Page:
“Even though Gill did not shatter barriers on substantive partisan-gerrymandering doctrine, that this often-split court chose to speak with one voice on partisan gerrymandering (no less) makes the case an outlier — an outlier that marks out some of the trail for the next litigants in line,” wrote Theresa Lee and Emily Zhang.
“Gill v. Whitford began as a blockbuster election-law case and ended (this time) as a federal-courts decision with a hint of trial strategy and evidence. It also left open the possibility of a transformational view of the First Amendment for future partisan-gerrymandering cases,” wrote law professor Derek Muller.
The Court remanded the case to a special three-judge panel in the U.S. District Court for the Western District of Wisconsin “so the plaintiffs may have an opportunity to prove concrete and particularized injuries using evidence – unlike the bulk of the evidence presented thus far – that would tend to demonstrate a burden on their individual votes.”
The other Wisconsin-based case, Epic Systems v. Lewis, the Court upheld a mandatory arbitration agreement that bars class or collective employee claims.
In a recent Labor & Employment Law Section blog post, employment lawyers Sean Scullen and Caitlin Madden explained the decision, noting the case resolved a circuit split over whether such mandatory arbitration agreements were enforceable.
“Courts were divided over whether class waivers are barred by the National Labor Relations Act (NLRA), which protects the rights of employees to engage in ‘concerted activities for the purpose of … mutual aid or protection,’” the authors wrote.
Epic was a 5-4 decision, with Kennedy joining the conservative bloc. The four-justice dissent argued that class action waivers interfere with a protected right under the NLRA.
Other 5-4 Decisions
In Trump v. Hawaii, a 5-4 majority upheld Trump’s executive order, which suspended U.S. entry by foreigners from seven predominantly Muslim countries. The majority said the order was within the President’s authority under immigration law, and did not violate the Constitution’s prohibition on laws that favor or disfavor a particular religion.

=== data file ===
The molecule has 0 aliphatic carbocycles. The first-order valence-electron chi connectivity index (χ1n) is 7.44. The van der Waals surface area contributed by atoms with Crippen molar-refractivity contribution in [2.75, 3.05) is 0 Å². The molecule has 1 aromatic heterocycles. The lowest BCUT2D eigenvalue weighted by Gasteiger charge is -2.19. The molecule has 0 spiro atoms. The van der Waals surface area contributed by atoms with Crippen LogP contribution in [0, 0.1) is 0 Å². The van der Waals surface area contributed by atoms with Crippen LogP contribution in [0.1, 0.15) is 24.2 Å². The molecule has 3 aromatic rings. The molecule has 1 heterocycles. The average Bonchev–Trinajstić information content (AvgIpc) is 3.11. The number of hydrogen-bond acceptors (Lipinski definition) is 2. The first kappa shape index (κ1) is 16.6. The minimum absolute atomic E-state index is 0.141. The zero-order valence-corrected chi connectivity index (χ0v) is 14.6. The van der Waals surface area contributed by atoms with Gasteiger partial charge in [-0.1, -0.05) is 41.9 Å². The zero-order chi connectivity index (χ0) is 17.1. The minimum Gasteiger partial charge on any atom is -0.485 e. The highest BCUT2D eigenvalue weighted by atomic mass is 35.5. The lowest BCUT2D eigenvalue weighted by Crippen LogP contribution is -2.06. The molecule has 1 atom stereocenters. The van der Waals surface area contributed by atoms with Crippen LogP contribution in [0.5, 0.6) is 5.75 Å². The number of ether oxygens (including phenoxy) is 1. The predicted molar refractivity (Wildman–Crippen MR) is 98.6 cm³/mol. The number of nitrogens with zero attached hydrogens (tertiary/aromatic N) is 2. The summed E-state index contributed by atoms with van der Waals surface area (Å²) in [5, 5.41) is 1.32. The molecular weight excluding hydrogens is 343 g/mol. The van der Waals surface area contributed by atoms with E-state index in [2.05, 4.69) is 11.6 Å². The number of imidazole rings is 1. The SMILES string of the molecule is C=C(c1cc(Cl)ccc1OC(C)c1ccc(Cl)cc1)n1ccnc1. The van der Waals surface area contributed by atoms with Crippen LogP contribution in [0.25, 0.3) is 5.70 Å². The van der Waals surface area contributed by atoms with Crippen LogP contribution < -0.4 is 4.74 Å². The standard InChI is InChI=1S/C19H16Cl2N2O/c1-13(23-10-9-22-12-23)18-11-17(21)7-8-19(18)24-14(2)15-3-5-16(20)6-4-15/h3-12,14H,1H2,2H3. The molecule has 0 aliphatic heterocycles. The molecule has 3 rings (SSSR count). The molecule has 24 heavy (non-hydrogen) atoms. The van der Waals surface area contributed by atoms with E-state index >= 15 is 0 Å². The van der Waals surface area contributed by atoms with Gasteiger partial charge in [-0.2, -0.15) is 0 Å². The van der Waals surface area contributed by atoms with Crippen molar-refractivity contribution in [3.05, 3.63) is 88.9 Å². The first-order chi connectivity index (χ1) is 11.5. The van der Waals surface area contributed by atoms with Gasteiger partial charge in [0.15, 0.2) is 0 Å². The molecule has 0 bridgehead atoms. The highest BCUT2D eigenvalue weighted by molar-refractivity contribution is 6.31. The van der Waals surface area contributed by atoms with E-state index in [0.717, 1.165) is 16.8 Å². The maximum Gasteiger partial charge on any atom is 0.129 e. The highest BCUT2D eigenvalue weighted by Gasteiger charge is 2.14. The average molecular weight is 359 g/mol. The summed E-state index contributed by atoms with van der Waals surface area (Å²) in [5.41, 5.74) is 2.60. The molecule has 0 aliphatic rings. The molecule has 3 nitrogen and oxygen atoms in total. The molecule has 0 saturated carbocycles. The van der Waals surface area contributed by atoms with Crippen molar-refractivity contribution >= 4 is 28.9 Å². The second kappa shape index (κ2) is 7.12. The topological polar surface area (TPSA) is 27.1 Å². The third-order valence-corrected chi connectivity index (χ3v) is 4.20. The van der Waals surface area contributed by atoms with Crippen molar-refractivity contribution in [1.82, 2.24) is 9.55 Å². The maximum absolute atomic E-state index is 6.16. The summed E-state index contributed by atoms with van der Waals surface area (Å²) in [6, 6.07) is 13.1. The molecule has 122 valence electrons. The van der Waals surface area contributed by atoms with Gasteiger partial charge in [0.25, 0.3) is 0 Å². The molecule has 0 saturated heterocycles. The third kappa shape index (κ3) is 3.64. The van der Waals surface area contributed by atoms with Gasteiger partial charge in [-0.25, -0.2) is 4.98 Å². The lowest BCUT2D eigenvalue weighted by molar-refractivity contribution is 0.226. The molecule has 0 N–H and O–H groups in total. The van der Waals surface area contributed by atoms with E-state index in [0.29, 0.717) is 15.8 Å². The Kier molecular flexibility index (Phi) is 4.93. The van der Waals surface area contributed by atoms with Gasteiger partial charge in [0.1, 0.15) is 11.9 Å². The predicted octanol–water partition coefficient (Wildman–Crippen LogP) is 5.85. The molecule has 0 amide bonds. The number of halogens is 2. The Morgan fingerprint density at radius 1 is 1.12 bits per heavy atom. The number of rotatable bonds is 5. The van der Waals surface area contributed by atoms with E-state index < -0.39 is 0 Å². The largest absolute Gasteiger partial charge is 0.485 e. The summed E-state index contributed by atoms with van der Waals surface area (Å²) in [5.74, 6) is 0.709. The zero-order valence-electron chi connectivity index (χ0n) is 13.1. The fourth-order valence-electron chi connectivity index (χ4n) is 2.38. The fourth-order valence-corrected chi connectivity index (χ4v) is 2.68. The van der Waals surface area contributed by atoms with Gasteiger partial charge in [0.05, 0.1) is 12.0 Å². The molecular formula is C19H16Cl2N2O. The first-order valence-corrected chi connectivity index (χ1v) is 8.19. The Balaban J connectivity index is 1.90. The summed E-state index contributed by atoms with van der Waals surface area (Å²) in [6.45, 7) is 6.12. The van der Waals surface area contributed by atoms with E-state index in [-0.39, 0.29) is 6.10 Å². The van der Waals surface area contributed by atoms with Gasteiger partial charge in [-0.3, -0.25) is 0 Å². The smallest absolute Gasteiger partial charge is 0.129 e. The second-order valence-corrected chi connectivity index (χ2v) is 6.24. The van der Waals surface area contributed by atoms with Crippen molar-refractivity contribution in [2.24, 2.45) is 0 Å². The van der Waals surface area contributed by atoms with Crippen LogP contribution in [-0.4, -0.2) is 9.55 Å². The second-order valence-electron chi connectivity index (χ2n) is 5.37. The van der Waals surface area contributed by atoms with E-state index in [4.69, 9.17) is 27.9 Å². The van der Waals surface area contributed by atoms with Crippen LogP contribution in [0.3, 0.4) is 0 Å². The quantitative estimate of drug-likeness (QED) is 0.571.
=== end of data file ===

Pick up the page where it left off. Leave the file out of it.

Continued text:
“My own view is that the majority misunderstands the history and text of the immigration statute and sidesteps the human impact the ban will continue to have on people who are legally qualified to come to the United States but shunned for no other reason than where they were born,” wrote Shoba Sivaprasad Wadhia for ScotusBlog.
John Eastman countered: “Today, the Supreme Court gave effect to the textual clarity of the statute, holding that '[b]y its plain language, §1182(f) grants the President broad discretion to suspend the entry of aliens into the United States.'”
In Janus v. American Federation of State, County, and Municipal Employees, Council 31, a 5-4 majority ruled that the state of Illinois could not make public sector employees pay “fair share” union fees if they did not belong to the union and objected but still benefited from collective bargaining negotiations on behalf of the bargaining unit.
In Jesner v. Arab Bank PLC, a 5-4 majority ruled that foreign corporations cannot be sued, in U.S. courts, under a federal law that allows foreigners to bring lawsuits in U.S. courts for international human rights violations. The plaintiffs alleged that a bank based in Jordan facilitated and financed terrorist attacks occurring in Israel and elsewhere.
In Sessions v. Dimaya, a 5-4 majority ruled that the “crime of violence” provision in the Immigration and Nationality Act, which allows deportation for crimes of violence, is unconstitutionally vague and could not subject a man to deportation for burglary.